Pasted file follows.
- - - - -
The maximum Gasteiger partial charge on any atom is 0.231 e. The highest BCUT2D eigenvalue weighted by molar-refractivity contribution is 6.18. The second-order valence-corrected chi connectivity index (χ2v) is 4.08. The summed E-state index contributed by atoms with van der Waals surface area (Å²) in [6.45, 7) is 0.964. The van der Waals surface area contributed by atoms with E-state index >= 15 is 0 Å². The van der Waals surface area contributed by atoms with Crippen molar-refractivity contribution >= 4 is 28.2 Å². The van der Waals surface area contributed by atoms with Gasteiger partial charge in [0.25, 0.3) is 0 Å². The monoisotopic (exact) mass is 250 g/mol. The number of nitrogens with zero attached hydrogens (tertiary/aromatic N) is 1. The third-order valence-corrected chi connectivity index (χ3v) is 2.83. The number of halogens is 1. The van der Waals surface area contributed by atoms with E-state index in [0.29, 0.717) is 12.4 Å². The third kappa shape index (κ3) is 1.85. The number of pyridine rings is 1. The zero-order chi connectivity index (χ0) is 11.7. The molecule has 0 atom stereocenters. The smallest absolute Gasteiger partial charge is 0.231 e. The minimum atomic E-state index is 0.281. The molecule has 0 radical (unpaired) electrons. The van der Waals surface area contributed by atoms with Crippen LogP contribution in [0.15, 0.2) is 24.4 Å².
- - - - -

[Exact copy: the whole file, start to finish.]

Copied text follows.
The maximum Gasteiger partial charge on any atom is 0.231 e. The highest BCUT2D eigenvalue weighted by molar-refractivity contribution is 6.18. The second-order valence-corrected chi connectivity index (χ2v) is 4.08. The summed E-state index contributed by atoms with van der Waals surface area (Å²) in [6.45, 7) is 0.964. The van der Waals surface area contributed by atoms with E-state index >= 15 is 0 Å². The van der Waals surface area contributed by atoms with Crippen molar-refractivity contribution >= 4 is 28.2 Å². The van der Waals surface area contributed by atoms with Gasteiger partial charge in [0.25, 0.3) is 0 Å². The monoisotopic (exact) mass is 250 g/mol. The number of nitrogens with zero attached hydrogens (tertiary/aromatic N) is 1. The third-order valence-corrected chi connectivity index (χ3v) is 2.83. The number of halogens is 1. The van der Waals surface area contributed by atoms with E-state index in [0.29, 0.717) is 12.4 Å². The third kappa shape index (κ3) is 1.85. The number of pyridine rings is 1. The zero-order chi connectivity index (χ0) is 11.7. The molecule has 0 atom stereocenters. The smallest absolute Gasteiger partial charge is 0.231 e. The minimum atomic E-state index is 0.281. The molecule has 0 radical (unpaired) electrons. The van der Waals surface area contributed by atoms with Crippen LogP contribution in [0.15, 0.2) is 24.4 Å².